If classified docs found at Bidenís place are no big deal, then letís see them

By: Rachel Marsden

PARIS ó So it turns out that classified documents have now been found in the garage of the Wilmington, Delaware, home of U.S. President Joe Biden. They were caught red-handed, rooming with his Corvette, but heíd like everyone to know that itís ďa locked garage, OK? So itís not like theyíre sitting out on the street.Ē

Oh, in that case, carry on, then. Maybe just put them inside the Corvette, in a childís car seat, and make sure that the car has a wheel lock on it. Unfortunately for Biden, having classified material under lock and key at home doesnít actually excuse its presence there. But if itís really not that big of a deal, then letís see it and judge for ourselves. I wonít hold my breath.

White House Press Secretary Karine Jean-Pierre used passive language to describe the discovery, acknowledging that a ďsmall number of documents were found,Ē as though the material somehow traveled over 100 miles away from Washington, DC, on its own. So who put it there? We donít yet know with absolute certainty. Thatís what a Justice Department special counsel probe, which has since been announced, will hopefully find out.

The precise nature of the documents is also unclear. But itís not a stretch to assume that there would be a link between their contents and the motivation for memory-holing them next to a hot rod in a neighboring state. What we do know, however, is that they were found in late December as a result of a search conducted by Bidenís personal attorneys Ė and that the search was sparked by a prior finding of even more classified documents found by Bidenís attorneys earlier in November at the presidentís Washington-based think tank, the ďPenn Biden Center.Ē Those documents reportedly relate to Ukraine, Iran, and the UK, and date between 2013 and 2015, during Bidenís time as U.S. vice president during President Barack Obamaís administration. What they say could be highly relevant to present-day challenges and realities.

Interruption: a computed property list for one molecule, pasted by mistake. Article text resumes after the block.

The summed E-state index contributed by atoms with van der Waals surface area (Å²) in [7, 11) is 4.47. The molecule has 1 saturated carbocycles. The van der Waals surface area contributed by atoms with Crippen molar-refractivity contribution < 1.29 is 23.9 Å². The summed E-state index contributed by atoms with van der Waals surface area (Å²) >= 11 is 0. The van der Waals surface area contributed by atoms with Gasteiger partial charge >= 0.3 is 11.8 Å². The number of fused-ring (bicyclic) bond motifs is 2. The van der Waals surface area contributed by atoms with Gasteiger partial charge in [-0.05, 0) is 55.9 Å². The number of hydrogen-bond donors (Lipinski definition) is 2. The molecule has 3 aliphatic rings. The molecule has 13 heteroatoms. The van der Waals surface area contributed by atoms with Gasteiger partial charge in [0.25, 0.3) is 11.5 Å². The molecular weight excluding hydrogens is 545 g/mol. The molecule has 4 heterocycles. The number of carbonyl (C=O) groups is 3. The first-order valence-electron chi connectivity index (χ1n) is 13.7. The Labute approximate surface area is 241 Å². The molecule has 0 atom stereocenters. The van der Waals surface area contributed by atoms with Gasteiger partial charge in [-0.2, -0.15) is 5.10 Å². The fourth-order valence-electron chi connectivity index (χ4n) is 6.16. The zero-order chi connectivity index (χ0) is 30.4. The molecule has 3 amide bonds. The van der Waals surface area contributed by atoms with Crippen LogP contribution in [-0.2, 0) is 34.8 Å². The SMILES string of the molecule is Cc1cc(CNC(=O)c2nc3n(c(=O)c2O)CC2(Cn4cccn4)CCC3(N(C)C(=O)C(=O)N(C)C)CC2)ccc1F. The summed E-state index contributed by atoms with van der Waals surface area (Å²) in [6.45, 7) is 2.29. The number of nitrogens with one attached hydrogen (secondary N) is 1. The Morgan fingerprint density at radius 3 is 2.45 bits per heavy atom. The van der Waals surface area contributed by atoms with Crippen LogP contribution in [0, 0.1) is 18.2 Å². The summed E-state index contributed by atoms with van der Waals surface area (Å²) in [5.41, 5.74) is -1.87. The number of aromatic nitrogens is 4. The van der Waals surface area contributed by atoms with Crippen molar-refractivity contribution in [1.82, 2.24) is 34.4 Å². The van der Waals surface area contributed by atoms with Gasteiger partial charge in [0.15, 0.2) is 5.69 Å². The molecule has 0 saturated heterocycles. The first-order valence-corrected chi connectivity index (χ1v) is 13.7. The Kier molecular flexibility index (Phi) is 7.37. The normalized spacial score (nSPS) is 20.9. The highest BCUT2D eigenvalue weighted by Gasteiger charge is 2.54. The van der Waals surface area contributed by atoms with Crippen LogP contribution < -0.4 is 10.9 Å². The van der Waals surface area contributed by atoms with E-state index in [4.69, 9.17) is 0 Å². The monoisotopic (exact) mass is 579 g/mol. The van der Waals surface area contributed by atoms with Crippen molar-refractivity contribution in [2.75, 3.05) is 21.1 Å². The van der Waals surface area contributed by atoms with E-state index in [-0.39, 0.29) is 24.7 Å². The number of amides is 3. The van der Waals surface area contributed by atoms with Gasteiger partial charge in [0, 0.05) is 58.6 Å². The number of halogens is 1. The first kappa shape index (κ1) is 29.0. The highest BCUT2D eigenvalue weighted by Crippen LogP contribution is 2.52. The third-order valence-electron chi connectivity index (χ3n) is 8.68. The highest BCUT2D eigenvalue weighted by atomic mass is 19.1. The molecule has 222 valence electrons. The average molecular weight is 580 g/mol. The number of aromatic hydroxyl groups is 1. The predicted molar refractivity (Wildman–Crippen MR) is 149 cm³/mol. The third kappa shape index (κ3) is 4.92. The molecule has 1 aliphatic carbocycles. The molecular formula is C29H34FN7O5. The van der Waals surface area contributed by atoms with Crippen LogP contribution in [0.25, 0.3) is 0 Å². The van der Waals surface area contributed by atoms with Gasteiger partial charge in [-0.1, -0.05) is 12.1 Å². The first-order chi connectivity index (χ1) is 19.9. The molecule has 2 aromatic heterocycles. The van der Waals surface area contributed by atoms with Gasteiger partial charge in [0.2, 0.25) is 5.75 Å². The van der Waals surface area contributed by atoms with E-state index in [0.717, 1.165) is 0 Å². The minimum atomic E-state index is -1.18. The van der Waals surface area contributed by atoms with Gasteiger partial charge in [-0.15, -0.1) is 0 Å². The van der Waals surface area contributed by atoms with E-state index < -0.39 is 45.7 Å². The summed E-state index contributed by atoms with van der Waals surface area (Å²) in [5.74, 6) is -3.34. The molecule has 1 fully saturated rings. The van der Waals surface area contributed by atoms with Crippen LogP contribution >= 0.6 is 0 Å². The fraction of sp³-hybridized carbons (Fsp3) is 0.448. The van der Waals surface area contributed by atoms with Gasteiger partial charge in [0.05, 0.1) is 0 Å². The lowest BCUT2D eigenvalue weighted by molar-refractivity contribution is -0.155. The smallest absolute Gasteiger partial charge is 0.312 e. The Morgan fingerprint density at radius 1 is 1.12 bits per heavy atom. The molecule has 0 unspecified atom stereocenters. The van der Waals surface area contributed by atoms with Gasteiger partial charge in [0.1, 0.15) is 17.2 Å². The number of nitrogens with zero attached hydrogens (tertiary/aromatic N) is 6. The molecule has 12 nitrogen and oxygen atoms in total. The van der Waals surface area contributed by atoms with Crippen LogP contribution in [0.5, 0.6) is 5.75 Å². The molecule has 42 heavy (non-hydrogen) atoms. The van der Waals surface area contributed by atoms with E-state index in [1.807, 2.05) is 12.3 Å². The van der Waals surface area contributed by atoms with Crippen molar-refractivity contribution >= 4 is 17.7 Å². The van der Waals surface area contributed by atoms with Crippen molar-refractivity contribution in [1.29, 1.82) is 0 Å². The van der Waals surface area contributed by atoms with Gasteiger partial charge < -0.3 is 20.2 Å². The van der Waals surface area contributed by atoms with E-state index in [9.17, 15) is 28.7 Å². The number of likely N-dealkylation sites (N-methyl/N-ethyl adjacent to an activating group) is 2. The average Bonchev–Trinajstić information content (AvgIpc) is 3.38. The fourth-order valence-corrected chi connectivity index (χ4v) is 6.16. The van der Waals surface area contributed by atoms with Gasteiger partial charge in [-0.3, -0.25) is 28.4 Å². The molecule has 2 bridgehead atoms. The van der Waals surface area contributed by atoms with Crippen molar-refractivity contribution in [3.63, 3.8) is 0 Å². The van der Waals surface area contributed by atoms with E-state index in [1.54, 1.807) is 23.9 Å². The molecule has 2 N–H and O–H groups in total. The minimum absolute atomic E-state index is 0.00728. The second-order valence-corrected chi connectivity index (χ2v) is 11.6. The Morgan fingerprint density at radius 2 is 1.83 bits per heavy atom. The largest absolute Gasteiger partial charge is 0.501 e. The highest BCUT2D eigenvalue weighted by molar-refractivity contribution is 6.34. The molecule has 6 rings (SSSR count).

The current conflict in Ukraine popped off in earnest with the Western-backed Euromaidan protests in November 2013. Both before and after, the country has been exploited as an outpost of the State Department and the Pentagon against Russia through low-intensity regional conflict that only went red-hot in February 2022. But before that, U.S. special interests were crawling all over Ukraine positioning themselves for profit, including Bidenís own son, Hunter Biden, who somehow landed a job on a Ukrainian company board.

ďThe Vice President has been leading the administrationís effort to support a sovereign, democratic Ukraine, visiting the country three times in 2014,Ē reads the Obama administrationís archives about Bidenís role at that time. So the selectively removed Ukraine-related documents from that particular period that found their way into Bidenís personal possession could perhaps shed some light on how the world ended up in its current mess.